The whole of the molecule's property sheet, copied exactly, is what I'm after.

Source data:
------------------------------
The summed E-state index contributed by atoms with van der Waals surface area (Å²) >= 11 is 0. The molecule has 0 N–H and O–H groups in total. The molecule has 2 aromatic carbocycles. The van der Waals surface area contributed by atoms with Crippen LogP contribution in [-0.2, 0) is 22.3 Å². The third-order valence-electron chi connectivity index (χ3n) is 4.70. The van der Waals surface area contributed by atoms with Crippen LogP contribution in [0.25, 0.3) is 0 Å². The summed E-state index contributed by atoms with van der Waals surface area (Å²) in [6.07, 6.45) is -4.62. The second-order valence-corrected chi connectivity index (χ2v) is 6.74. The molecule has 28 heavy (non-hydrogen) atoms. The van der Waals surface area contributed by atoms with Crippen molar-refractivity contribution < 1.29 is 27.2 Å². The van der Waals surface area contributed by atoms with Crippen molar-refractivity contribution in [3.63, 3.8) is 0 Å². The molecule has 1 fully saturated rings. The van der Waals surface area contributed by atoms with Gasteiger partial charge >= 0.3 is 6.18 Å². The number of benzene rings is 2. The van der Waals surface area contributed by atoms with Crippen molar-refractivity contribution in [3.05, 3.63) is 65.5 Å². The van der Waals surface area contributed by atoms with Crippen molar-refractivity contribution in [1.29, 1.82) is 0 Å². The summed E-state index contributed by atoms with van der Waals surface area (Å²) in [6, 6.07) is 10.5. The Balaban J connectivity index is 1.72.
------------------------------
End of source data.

The summed E-state index contributed by atoms with van der Waals surface area (Å²) >= 11 is 0. The molecule has 0 N–H and O–H groups in total. The molecule has 2 aromatic carbocycles. The van der Waals surface area contributed by atoms with Crippen LogP contribution in [-0.2, 0) is 22.3 Å². The third-order valence-electron chi connectivity index (χ3n) is 4.70. The van der Waals surface area contributed by atoms with Crippen LogP contribution in [0.25, 0.3) is 0 Å². The summed E-state index contributed by atoms with van der Waals surface area (Å²) in [6.07, 6.45) is -4.62. The second-order valence-corrected chi connectivity index (χ2v) is 6.74. The molecule has 28 heavy (non-hydrogen) atoms. The van der Waals surface area contributed by atoms with Crippen molar-refractivity contribution < 1.29 is 27.2 Å². The van der Waals surface area contributed by atoms with Crippen molar-refractivity contribution in [3.63, 3.8) is 0 Å². The molecule has 1 fully saturated rings. The van der Waals surface area contributed by atoms with Gasteiger partial charge >= 0.3 is 6.18 Å². The number of benzene rings is 2. The van der Waals surface area contributed by atoms with Crippen molar-refractivity contribution in [3.05, 3.63) is 65.5 Å². The van der Waals surface area contributed by atoms with Crippen molar-refractivity contribution in [1.29, 1.82) is 0 Å². The summed E-state index contributed by atoms with van der Waals surface area (Å²) in [6, 6.07) is 10.5. The Balaban J connectivity index is 1.72.